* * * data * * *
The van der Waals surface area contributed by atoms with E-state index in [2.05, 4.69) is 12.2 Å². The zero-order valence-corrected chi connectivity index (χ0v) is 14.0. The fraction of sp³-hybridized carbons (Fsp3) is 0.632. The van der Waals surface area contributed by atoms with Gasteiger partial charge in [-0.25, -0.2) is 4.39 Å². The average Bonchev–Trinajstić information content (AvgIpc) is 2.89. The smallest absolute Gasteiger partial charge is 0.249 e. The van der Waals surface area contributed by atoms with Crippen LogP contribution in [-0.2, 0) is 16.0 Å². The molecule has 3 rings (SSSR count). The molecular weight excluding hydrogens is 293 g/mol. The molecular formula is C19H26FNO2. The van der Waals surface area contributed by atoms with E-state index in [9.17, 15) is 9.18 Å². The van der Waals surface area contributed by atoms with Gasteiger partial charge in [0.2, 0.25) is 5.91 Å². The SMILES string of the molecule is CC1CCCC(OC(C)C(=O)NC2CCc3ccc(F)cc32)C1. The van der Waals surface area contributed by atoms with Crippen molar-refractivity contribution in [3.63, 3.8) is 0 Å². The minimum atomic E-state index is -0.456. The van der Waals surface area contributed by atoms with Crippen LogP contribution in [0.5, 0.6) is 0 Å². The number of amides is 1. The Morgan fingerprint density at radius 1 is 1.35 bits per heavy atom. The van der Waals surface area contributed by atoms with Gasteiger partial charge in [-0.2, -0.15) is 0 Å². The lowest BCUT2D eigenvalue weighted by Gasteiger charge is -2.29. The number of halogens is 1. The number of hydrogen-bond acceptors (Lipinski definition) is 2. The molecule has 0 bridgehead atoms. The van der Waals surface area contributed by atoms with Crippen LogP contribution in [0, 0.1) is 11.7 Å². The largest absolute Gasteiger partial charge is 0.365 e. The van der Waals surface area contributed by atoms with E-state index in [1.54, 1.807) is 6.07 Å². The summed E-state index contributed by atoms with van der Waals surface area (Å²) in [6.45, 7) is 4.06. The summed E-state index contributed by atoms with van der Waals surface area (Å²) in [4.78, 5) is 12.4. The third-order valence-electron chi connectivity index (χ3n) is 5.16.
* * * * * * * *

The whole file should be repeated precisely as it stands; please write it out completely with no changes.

The van der Waals surface area contributed by atoms with E-state index in [2.05, 4.69) is 12.2 Å². The zero-order valence-corrected chi connectivity index (χ0v) is 14.0. The fraction of sp³-hybridized carbons (Fsp3) is 0.632. The van der Waals surface area contributed by atoms with Gasteiger partial charge in [-0.25, -0.2) is 4.39 Å². The average Bonchev–Trinajstić information content (AvgIpc) is 2.89. The smallest absolute Gasteiger partial charge is 0.249 e. The van der Waals surface area contributed by atoms with Crippen LogP contribution in [-0.2, 0) is 16.0 Å². The molecule has 3 rings (SSSR count). The molecular weight excluding hydrogens is 293 g/mol. The molecular formula is C19H26FNO2. The van der Waals surface area contributed by atoms with E-state index in [9.17, 15) is 9.18 Å². The van der Waals surface area contributed by atoms with Gasteiger partial charge in [0.2, 0.25) is 5.91 Å². The SMILES string of the molecule is CC1CCCC(OC(C)C(=O)NC2CCc3ccc(F)cc32)C1. The van der Waals surface area contributed by atoms with Crippen molar-refractivity contribution in [3.63, 3.8) is 0 Å². The minimum atomic E-state index is -0.456. The van der Waals surface area contributed by atoms with Crippen LogP contribution in [0.5, 0.6) is 0 Å². The number of amides is 1. The Morgan fingerprint density at radius 1 is 1.35 bits per heavy atom. The van der Waals surface area contributed by atoms with Gasteiger partial charge in [-0.2, -0.15) is 0 Å². The lowest BCUT2D eigenvalue weighted by Gasteiger charge is -2.29. The number of halogens is 1. The number of hydrogen-bond acceptors (Lipinski definition) is 2. The molecule has 0 bridgehead atoms. The van der Waals surface area contributed by atoms with Crippen LogP contribution in [0, 0.1) is 11.7 Å². The largest absolute Gasteiger partial charge is 0.365 e. The van der Waals surface area contributed by atoms with E-state index in [1.54, 1.807) is 6.07 Å². The summed E-state index contributed by atoms with van der Waals surface area (Å²) in [6.45, 7) is 4.06. The summed E-state index contributed by atoms with van der Waals surface area (Å²) in [4.78, 5) is 12.4. The third-order valence-electron chi connectivity index (χ3n) is 5.16.